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How to Cite MLA Style


The seventh edition of the "MLA Handbook for Writers of Research Papers" provides students and professionals with guidelines for citing outside information. MLA style is most commonly used when writing papers related to the humanities or liberal arts. By using MLA style when citing sources within your main body and in your bibliography, you create consistency throughout your paper.

In-Text Citation

If you quote or paraphrase someone else’s work in your paper, MLA style requires that you use in-text citations. MLA format uses the author-page method within a parenthetical citation. This means you write the author’s last name and the corresponding page number within parentheses at the end of the referencing sentence. Place this parenthetical citation before the sentence’s final punctuation mark. An example of an MLA in-text citation is:

“The hand hacksaw is the most commonly used tool to cut metal (Graham 32).”

Works Cited General Format

The MLA recommends that you have a Works Cited page at the end of your paper where you list all works cited in your main text. This page should begin on a separate page following your last page of text. Center the words “Works Cited” on the first line of the page. Format this page so all your references are double-spaced and organized alphabetically by the author’s last name. For any citation that is more than a line long, indent all subsequent lines five spaces.

General Citation Format

When citing a source in MLA format, capitalize every word in a title except for articles, prepositions and conjunctions, unless they are the first word in the title. For titles of larger works, such as books and magazines, italicize the title. For shorter works, such as poems and articles, place the title in quotation marks. When you list an author’s name, write out the name, but do not include titles or degrees. MLA style requires that you include the medium of publication, which means how you accessed the information. Examples of medium include print, Web, radio and interview. Unlike other styles, MLA format does not require that you include a Web address for Internet sources.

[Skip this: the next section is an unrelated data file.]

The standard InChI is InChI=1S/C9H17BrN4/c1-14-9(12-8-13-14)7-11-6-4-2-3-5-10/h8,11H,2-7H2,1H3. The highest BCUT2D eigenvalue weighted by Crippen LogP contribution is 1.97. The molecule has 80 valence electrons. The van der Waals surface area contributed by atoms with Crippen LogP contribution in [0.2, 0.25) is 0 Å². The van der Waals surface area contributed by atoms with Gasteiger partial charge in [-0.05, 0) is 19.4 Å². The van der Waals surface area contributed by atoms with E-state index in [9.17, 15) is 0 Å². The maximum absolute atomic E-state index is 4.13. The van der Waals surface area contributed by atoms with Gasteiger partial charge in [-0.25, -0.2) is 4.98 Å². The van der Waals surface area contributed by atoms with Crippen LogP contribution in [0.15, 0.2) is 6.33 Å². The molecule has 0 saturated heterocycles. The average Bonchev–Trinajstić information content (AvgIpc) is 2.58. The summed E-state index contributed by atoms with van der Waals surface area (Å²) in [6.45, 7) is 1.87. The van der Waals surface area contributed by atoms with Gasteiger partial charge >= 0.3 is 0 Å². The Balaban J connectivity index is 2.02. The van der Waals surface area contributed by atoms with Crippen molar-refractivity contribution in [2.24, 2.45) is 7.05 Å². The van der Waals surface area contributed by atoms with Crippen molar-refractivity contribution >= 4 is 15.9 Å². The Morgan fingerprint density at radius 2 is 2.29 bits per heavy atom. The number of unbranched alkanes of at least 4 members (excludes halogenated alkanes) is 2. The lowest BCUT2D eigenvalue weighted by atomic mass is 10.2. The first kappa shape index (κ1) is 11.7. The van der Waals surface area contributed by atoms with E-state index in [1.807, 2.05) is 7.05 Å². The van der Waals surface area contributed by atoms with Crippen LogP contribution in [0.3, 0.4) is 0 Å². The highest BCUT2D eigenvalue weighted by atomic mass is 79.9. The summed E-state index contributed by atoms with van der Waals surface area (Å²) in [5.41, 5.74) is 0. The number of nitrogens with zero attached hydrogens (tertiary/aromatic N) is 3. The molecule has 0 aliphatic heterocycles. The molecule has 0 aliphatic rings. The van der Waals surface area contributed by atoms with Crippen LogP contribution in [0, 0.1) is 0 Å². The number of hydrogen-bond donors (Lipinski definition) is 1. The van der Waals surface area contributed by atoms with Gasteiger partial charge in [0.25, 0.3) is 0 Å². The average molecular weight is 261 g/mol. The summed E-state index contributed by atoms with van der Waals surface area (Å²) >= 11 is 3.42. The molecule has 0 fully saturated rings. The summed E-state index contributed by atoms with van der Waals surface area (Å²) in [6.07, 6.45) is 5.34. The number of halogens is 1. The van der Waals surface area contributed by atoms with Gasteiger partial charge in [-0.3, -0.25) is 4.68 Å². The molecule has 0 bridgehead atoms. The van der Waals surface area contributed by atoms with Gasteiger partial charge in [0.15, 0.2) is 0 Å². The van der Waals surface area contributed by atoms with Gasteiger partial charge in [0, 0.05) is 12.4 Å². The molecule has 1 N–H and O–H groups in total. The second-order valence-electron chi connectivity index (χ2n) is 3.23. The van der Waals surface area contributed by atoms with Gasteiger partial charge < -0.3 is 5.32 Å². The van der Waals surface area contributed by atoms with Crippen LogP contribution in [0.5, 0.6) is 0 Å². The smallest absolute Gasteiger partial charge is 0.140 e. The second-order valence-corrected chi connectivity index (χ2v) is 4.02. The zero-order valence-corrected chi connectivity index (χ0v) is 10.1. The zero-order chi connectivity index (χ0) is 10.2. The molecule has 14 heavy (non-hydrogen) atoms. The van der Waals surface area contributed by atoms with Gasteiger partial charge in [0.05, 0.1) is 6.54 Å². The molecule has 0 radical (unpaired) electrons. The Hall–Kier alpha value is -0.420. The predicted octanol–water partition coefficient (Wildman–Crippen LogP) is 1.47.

Book Citation

The essential information needed for a MLA book citation incudes the author’s name, book title, publication date, the publisher’s name, the place of publication and medium. The basic format is the author’s last name, a comma, first name and a period. Write the title of the book in italics and then a period. Next, write the city of publication, a colon, publisher’s name, a comma, the year of publication and a period. End with the medium of publication and a period. Your citation may look like this:

Okuda, Michael, and Denise Okuda. Star Trek Chronology: The History of the Future. New York: Pocket, 1993. Print.

About the Author

Fitzalan Gorman has more than 10 years of academic and commercial experience in research and writing. She has written speeches and text for CEOs, company presidents and leaders of major nonprofit organizations. Gorman has published for professional cycling teams and various health and fitness websites. She has a Master of Arts from Virginia Tech in political science and is a NASM certified personal trainer.

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